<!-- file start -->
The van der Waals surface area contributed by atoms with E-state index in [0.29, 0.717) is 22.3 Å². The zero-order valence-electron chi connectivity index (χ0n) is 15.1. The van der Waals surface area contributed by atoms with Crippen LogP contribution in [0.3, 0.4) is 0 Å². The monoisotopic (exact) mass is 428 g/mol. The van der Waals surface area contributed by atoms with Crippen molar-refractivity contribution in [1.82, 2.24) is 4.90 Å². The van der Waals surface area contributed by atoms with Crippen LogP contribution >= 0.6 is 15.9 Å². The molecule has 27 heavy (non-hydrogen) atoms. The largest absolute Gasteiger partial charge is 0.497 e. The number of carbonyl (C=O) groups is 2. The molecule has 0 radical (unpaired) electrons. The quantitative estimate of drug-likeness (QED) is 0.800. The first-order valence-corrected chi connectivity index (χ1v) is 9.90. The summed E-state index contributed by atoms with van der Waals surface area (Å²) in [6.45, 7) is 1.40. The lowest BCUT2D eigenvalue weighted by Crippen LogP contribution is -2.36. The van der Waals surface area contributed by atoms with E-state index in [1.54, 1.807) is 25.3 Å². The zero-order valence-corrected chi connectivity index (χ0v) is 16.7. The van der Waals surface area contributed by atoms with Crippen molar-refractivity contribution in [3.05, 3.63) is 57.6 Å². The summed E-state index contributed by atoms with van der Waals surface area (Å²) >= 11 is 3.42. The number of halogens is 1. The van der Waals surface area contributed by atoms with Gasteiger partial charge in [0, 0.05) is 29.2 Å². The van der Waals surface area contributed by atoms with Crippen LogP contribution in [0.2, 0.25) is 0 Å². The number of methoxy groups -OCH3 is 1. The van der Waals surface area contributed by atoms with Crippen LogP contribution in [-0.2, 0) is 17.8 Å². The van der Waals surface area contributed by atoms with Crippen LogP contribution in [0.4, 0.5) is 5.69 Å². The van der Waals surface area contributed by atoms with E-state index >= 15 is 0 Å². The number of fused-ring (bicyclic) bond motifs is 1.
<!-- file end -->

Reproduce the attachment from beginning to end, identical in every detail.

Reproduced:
The van der Waals surface area contributed by atoms with E-state index in [0.29, 0.717) is 22.3 Å². The zero-order valence-electron chi connectivity index (χ0n) is 15.1. The van der Waals surface area contributed by atoms with Crippen LogP contribution in [0.3, 0.4) is 0 Å². The monoisotopic (exact) mass is 428 g/mol. The van der Waals surface area contributed by atoms with Crippen molar-refractivity contribution in [1.82, 2.24) is 4.90 Å². The van der Waals surface area contributed by atoms with Crippen LogP contribution >= 0.6 is 15.9 Å². The molecule has 27 heavy (non-hydrogen) atoms. The largest absolute Gasteiger partial charge is 0.497 e. The number of carbonyl (C=O) groups is 2. The molecule has 0 radical (unpaired) electrons. The quantitative estimate of drug-likeness (QED) is 0.800. The first-order valence-corrected chi connectivity index (χ1v) is 9.90. The summed E-state index contributed by atoms with van der Waals surface area (Å²) in [6.45, 7) is 1.40. The lowest BCUT2D eigenvalue weighted by Crippen LogP contribution is -2.36. The van der Waals surface area contributed by atoms with E-state index in [1.54, 1.807) is 25.3 Å². The zero-order valence-corrected chi connectivity index (χ0v) is 16.7. The van der Waals surface area contributed by atoms with Crippen molar-refractivity contribution in [3.05, 3.63) is 57.6 Å². The summed E-state index contributed by atoms with van der Waals surface area (Å²) >= 11 is 3.42. The number of halogens is 1. The van der Waals surface area contributed by atoms with Gasteiger partial charge in [0, 0.05) is 29.2 Å². The van der Waals surface area contributed by atoms with Crippen LogP contribution in [0.2, 0.25) is 0 Å². The number of methoxy groups -OCH3 is 1. The van der Waals surface area contributed by atoms with Crippen LogP contribution in [-0.2, 0) is 17.8 Å². The van der Waals surface area contributed by atoms with Crippen LogP contribution in [0.4, 0.5) is 5.69 Å². The van der Waals surface area contributed by atoms with E-state index >= 15 is 0 Å². The number of fused-ring (bicyclic) bond motifs is 1.